However, among the three, only Zik conscientiously replied, while the other two treated the conversation casually.

.time for a cup of tea passed, and the servant returned with a tray covered in black silk.

Dragon scales were typically the size of an adult’s palm.

The tray was large enough for two to dine, but the servant carried it effortlessly as if it were light.

Setting the tray down on the reception room table, the servant stepped back a few paces.

“Before you view this item, you must swear an oath,” Solus said, looking at the group.

“An oath?”

“If word gets out that our family has the materials to make dragon weapons, people from all over will come and bother us. You must not spread rumors that you acquired dragon scales from our family.”

“That’s fine with us. Our warriors here, excluding the other chap, would also appreciate not having more dragon-geared competitors. But rumors do spread quickly, don’t they?”

“Simple rumors are fine to spread widely. Our family is already associated with far more than that.”

“Alright, I understand what you’re saying.”

“Since you run a trade company, it’ll be quicker to write a contract. If you speak of acquiring dragon scales from us to others, you’ll owe triple the transaction amount in damages.”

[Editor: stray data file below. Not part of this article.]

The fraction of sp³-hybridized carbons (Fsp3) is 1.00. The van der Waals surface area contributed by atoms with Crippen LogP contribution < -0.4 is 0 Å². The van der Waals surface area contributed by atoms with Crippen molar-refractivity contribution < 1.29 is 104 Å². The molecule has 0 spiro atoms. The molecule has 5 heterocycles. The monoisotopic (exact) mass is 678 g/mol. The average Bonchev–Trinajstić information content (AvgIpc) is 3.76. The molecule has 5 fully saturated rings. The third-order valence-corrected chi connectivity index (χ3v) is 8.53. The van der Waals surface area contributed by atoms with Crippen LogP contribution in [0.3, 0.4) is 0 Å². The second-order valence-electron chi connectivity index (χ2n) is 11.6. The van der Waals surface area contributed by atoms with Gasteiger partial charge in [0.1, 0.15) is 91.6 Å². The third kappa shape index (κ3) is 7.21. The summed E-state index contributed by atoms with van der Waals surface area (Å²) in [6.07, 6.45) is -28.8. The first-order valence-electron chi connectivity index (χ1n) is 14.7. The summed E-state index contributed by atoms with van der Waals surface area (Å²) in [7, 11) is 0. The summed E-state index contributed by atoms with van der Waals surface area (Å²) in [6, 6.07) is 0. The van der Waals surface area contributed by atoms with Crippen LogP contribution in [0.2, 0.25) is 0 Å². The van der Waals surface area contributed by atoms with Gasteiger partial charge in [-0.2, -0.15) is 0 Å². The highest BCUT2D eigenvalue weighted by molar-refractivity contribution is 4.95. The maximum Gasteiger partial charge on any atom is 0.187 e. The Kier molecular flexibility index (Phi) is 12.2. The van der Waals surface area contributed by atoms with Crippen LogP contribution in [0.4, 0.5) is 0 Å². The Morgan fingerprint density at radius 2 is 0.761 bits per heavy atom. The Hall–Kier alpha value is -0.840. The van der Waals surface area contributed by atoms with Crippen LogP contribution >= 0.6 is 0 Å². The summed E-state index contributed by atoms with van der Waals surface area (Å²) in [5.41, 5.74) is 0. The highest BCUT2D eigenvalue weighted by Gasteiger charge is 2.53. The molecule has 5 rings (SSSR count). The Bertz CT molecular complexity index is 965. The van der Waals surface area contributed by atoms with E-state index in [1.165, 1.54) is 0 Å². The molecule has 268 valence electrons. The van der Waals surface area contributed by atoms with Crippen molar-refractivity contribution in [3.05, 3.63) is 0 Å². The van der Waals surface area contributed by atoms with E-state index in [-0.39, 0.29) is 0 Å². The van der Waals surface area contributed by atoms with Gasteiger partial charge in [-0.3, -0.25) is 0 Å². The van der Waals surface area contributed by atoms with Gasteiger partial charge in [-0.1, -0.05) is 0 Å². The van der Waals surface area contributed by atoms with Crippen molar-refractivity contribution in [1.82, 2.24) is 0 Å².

“Understood. Alex, draw up that document.”

“Yes, my lord.”

While Alex was preparing the document, Solus unveiled the silk.

At the sight, Deus let out a soft gasp.

It was indeed a dragon scale, partially processed and nearly ready for mounting onto a shield.

“Shall we make a deal? As I mentioned before, a dragon relic’s value isn’t based solely on its use.”

“What price do you have in mind?”

“One hundred gold. Per piece.”

One gold was equivalent to half a year’s income for a commoner.

Senior officials equivalent to a city’s nobility earned an annual salary of around twenty gold.

This was five times that amount, a sum beyond the reach of commoners in their lifetimes.

“Fine, let’s buy six pieces. Alex, make the payment.”

“Yes, my lord.”

They didn’t carry six hundred gold coins.

Naturally, Alex pulled out a bundle of jewels to calculate their worth.

Solus called for a jewel appraiser.

After a rather tedious negotiation, they agreed on a value equivalent to six hundred gold.

About one-tenth of their jewels bought six dragon scales.

After the purchase, the group swiftly left the Hollypine mansion.

To Zik, everything that happened within the walls of Hollypine felt like a dream.

He knew of the Hollypine family, one of the most famous houses of warriors on the Horsse continent, with a power comparable to a duchy.

Deus’s identity became an enigma, having traded on equal footing with the head of the family and defeated a dragon in Jorix Castle not long ago.

Just facing a dragon with only his butler, Alex, was remarkable enough.


“You have many questions, right?”


“Live with just curiosity. Knowing too much can hurt.”

“Yes, right.”

Zik nodded in agreement with Deus’s words.

The son of an F-grade warrior who hadn’t reached C-grade met a D-grade companion.

One must be thankful for the good fortune that comes their way.

Pushing too hard to discover its source might turn that fortune into resentment.

“I understand now.”

Alex spoke up this time.

“What ‘understand’?”

“The Blue Dragon’s scale will prove as evidence.”

“Oh, that thing?”